Speaking of stewardship... (or, What this vet believes)
A few weeks ago I mentioned the word “stewardship” in my post on the Endangered Species Act. One of you sent me an email asking what, exactly, I meant by that. Stewardship in that short piece refers to our responsibility, as a species possessed with higher reasoning, to advocate for and otherwise protect those not capable of defending themselves (i.e., all non-humans).
Our culture also uses the term more widely to discuss how people relate to the disadvantaged or those humans in need of care among us: the ill, children, elderly, the destitute and those otherwise at risk of cruelty or abuse, including citizens of so-called, less-developed nations. It’s also a term applied to how we deal with our limited resources: forests, oil, diamonds, wetlands…whatever.
How we wield this word has tremendous implications for our planet. If we use it and we mean it, it denotes a serious moral imperative to care for each other and anything we value. Yet I see it misused far too often; usually when the powerful elect to take pseudo-responsibility for the world’s problems in ways that are more patronizing than purposeful, more self-aggrandizing and political than compassionate and generous.
In my case I tend to be talking about animals, as in Saturday’s post on the Maltese crosses or last week’s post on vegetarianism. So I’ll give you my personal POV on the stewardship thing as it relates to animals:
I know I’m walking into a mine field here, but I’ll say it anyway: Animals in our world are treated more as slaves than as our less “enlightened” neighbors who deserve our respect and care. Because whether we’re talking Spotted owls, milking goats, Thanksgiving turkeys or the kittens born under our porches, we tend to treat them as if its our God-given right to bend their circumstances to our will. However, if we hold fast to the belief that the way animals are treated reflects directly on our humanity, then “stewardship” begins to supplant “slavery.”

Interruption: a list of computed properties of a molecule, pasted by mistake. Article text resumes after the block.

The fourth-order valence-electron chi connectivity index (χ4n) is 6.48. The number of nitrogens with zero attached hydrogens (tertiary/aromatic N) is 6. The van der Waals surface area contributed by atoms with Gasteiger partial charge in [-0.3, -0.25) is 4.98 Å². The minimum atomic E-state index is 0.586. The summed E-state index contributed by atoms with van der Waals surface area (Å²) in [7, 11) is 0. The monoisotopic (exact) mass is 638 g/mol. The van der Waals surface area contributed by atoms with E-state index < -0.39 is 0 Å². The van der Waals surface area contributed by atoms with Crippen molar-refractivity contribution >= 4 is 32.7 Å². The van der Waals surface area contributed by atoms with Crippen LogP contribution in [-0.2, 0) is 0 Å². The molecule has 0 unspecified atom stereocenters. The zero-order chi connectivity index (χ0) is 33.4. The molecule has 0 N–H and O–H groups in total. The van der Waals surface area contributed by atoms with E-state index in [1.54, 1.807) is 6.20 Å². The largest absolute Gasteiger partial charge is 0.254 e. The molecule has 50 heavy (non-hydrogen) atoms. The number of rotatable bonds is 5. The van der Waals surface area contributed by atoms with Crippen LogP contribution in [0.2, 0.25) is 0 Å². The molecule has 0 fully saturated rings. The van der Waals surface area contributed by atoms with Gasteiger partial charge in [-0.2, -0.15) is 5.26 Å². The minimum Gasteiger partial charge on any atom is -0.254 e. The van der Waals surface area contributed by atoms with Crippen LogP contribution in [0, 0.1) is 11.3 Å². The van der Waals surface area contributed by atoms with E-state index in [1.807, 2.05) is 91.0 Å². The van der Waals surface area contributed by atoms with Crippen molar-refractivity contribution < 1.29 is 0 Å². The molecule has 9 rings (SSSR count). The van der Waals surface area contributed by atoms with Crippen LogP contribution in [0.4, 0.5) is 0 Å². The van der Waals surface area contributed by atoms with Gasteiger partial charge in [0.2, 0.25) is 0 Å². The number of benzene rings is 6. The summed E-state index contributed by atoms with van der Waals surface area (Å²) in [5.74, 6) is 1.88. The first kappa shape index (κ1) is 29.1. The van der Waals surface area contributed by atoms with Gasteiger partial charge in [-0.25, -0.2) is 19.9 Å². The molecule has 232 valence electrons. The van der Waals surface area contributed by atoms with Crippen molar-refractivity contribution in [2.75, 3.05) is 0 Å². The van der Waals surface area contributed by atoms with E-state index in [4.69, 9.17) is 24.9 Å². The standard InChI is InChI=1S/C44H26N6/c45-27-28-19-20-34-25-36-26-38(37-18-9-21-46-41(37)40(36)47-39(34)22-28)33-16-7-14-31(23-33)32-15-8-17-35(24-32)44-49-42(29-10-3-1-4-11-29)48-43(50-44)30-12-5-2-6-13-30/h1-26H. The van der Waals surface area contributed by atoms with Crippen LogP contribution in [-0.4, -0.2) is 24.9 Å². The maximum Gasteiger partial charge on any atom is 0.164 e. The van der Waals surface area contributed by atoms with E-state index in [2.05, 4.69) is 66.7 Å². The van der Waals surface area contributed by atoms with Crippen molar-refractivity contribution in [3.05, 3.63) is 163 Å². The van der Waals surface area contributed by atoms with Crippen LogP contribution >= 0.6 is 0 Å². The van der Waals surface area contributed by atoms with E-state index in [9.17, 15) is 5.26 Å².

That doesn’t necessarily imply that you need be a über-vegan to be a consistently loyal friend to our animals. Nor do you have to push a broom ahead of your insecticidal footsteps. But you do need to think about how you live and how that might affect all animals, not just our pets—and, of course, mend your ways whenever possible.
Whether used for meat, byproducts, ecologic stability or companionship, make no mistake—animals are “used” by us. It’s a biological reality. But that essential fact neither indicates evildoing on our part nor gives us a right to abuse of them—as happens daily in my line of sight. What it means is that we have a greater responsibility to do right by them. Our “usage” essentially forces us into the position of benevolent custodian—if we value them at all.
That Gandhi quote I read every day when uploading my post? (look to your immediate right on this screen) It reminds me that too often our treatment of animals mirrors all the abuses of stewardship we see in the world. In fact, I’ll go so far as to say that the abuse of stewardship is the seed of all human wrongdoing. Our human need to dominate and conquer, regardless of scope? That’s the kernel we need to address.
The Earth imploding under our care? Sudanese warlords raiding villages to recruit child-warriors? Corporate America crying poverty over Black-footed ferrets? Parents bullying their children on the soccer field? Landfills lined with recyclables we were too busy to sort and bin? Chicken legs tossed into garbage pails because we don’t like dark meat? Wealthy clients refusing basic care for their pets?
...This is what I think of when the word stewardship comes up.
Perhaps I dwell too much on our human failures. After all, none of us is perfect. But seeing how cruel people are to pets (whether they’re under my care or not) is what reminds me that I occasionally need to write a post like this—as much for the benefit of my own hypocritical tendencies as to point out everyone else’s.
Every once in a while we all need to reset our moral compasses. For the record, the Malteses were my inspiration. I hope this post helps you think on yours.